‘Echos’ sees a decent heavy tone to start with. Gareth Dick’s Drums are precise and steady, whilst the riffing is thick and chunky. The playing sees a repeated pattern before the vocals make themselves known. They are definitely on the harder side of affairs possessing much of the characteristics of hardcore. The guitars and drums lock together in a high-paced section that will no doubt prove popular on the live front. The drums move away from displaying some nifty patterns to more of an unrelenting thud. During this, the guitarists show off a couple of sweeps in their lines. Both Keith Hamilton and Dwayne Close match together well. As this develops, Pete’s vocals begin to take on more of a tougher tinge. Resembling more death metal in a way. This changes into a cleaner set as it goes on. It possesses a good power to it. Nice little instrumental interludes take place in between the singing. As the clean set continues, plenty of emotion is visible over decent fluid and melodic lines. Much of the same frame as the likes of Children of Bodom. It builds into a longer instrumental piece dominated by the guitars and drums before the tougher vocals reappear. There is plenty of menace and spite to them. Playing entering more into breakdown territory in its style. It transitions back to the clean style from before. The playing all builds up to unveil a cracking solo. The pace slows down as it plays out to the end which sees powerful drumming.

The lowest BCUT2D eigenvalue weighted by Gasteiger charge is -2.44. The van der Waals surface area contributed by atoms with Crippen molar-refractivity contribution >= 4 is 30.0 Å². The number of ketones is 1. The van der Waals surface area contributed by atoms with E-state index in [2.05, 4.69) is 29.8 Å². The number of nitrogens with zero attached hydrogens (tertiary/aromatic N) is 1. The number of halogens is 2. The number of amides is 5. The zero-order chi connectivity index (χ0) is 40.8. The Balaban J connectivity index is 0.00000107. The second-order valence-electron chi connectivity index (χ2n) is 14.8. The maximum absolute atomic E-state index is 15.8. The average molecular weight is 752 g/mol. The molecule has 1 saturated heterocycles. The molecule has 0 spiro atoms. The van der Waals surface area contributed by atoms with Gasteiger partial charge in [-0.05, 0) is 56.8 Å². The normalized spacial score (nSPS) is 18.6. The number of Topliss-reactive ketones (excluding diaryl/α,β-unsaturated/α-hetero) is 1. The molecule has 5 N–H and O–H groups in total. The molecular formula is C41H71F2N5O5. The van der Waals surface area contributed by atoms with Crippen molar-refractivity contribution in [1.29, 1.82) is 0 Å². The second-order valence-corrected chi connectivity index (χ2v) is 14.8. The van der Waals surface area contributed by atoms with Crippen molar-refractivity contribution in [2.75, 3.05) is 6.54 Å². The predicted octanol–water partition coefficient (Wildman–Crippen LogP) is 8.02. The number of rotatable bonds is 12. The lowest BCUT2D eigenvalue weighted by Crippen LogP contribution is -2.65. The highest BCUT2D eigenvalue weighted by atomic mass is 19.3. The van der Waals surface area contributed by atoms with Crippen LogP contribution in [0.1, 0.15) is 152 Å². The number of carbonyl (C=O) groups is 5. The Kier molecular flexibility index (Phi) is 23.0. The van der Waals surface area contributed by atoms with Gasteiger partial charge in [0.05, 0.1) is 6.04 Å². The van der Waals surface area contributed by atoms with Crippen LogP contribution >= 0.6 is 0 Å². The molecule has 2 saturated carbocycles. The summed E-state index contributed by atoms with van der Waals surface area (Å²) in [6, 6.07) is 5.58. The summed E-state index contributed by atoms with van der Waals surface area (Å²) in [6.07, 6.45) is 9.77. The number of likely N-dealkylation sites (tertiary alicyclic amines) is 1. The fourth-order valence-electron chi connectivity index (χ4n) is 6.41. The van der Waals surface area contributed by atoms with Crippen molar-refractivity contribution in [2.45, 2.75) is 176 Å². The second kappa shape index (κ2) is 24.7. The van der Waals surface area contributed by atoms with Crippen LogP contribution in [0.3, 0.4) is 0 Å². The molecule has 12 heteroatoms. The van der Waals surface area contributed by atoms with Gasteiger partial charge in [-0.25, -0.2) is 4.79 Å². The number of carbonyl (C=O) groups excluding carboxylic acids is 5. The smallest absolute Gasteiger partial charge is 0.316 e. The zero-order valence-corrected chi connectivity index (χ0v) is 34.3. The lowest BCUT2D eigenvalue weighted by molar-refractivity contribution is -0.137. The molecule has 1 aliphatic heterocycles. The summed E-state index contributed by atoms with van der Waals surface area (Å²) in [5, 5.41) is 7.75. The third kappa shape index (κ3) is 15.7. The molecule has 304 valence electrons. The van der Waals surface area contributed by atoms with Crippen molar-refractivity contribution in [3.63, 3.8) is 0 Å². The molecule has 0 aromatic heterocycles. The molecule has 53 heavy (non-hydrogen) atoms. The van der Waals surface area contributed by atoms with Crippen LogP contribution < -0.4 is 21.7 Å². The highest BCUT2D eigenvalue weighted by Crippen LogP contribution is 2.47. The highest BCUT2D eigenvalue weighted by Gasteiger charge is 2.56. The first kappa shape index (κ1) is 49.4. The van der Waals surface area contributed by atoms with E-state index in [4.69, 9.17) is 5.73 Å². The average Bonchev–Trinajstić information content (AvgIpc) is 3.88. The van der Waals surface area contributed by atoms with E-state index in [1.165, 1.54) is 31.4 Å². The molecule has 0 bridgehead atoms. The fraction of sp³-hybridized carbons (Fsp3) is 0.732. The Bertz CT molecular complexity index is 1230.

‘No Hope in Sight’ brings us a hardcore like beginning with hard edged vocals, intense drumming and energetic guitar lines. The style remains generally the same, even when cleaner vocals show up. This switches back after a brief instrumental with the drums and guitars. A couple of great screams and growls are produced here in the tone of LAMB OF GOD’s Randy Blythe. The alternation between harsh and clean is done quite smoothly over the entire piece on its various switches and fits well with the tone employed on said moment. It is a testament to Pete’s versatility which perhaps is a nod to TRIVIUM. On the most part, clean vocals are used during the chorus sections and harsher ones elsewhere. On occasions, this utilises some call and response type style. During one of the cleaner sections, there are quite clever riffing on show. This builds up to another instrumental piece with great playing from all concerned. The thrash crops are certainly revved up and bears a resemblance to the likes of EVILE, GAMA BOMB, THE HAUNTED and Sylosis. A few blast beats are even thrown into the mix set against dynamic guitar playing. A snare beat leads into a great guitar solo from both. The drumming is slight leaden as the harsher vocals play out towards the end.